I have sewed a Bootstrap Fashion pattern previously, a dress and the fit was very good. And since pants are my achilles heel of fitting - I figured why not try their new custom jeans pattern? Actually I am not at all interested in making jeans per se. I have lots of ready-to-wear jeans and I just find it way easier to buy them than to source the just right denim - do all that topstitching - tweak the fit etc. So jeans sewing - a phrase that my grandmother used to use comes to mind - I just can't be bothered. But pants in general - those I would like to sew more often. And a well fitting jeans pattern I could use to make pants in other fabrics, like cotton sateen for summer or corduroy for winter. On Bootstrap there are 3 different custom jeans patterns, listed in their Indie designer section. All by the same designer Vado, she created a skinny jeans pattern, an at-waist bootcut pattern and a loose boyfriend jeans style.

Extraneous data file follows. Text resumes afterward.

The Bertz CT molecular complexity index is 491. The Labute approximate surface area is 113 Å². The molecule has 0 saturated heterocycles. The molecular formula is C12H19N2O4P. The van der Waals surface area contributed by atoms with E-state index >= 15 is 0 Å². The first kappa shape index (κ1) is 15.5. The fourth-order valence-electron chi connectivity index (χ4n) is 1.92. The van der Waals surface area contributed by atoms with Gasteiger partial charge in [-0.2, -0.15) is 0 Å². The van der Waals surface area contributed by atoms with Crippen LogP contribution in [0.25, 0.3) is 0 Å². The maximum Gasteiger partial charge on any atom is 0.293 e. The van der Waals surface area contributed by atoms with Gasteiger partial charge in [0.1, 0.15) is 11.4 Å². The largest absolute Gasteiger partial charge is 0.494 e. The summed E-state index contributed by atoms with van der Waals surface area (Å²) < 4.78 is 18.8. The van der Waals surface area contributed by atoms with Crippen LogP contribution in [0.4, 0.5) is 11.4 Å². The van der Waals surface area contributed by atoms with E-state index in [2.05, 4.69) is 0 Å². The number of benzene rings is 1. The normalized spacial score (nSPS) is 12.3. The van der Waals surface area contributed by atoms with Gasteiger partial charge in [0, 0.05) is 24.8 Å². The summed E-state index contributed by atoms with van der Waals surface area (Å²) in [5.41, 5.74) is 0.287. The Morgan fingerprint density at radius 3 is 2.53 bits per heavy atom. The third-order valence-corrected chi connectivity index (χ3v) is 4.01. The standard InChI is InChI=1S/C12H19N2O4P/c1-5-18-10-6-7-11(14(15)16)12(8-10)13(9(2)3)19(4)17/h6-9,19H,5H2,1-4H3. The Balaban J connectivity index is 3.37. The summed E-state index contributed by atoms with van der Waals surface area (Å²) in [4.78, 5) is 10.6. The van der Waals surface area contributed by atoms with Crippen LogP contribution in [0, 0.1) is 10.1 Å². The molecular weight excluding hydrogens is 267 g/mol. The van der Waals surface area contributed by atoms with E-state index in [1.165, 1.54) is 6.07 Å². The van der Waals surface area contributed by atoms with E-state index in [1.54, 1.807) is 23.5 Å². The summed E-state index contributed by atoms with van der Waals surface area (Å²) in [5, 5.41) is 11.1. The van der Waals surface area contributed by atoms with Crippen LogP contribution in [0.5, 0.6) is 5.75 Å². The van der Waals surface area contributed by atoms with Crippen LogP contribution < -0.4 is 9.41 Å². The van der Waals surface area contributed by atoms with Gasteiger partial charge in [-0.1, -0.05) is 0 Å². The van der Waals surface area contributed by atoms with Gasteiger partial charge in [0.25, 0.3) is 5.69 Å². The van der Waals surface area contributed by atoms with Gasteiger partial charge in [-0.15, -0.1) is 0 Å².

Skinny jeans are super cute on lots of people but I just never feel right in them - and having a very long rise a higher waist jean usually fits better so I picked that one.
As usual with Bootstrap patterns you enter your measurements for a custom fit. I was pretty exact with my measurements as I wanted to see how they came out, what kind of ease etc was designed in the pattern.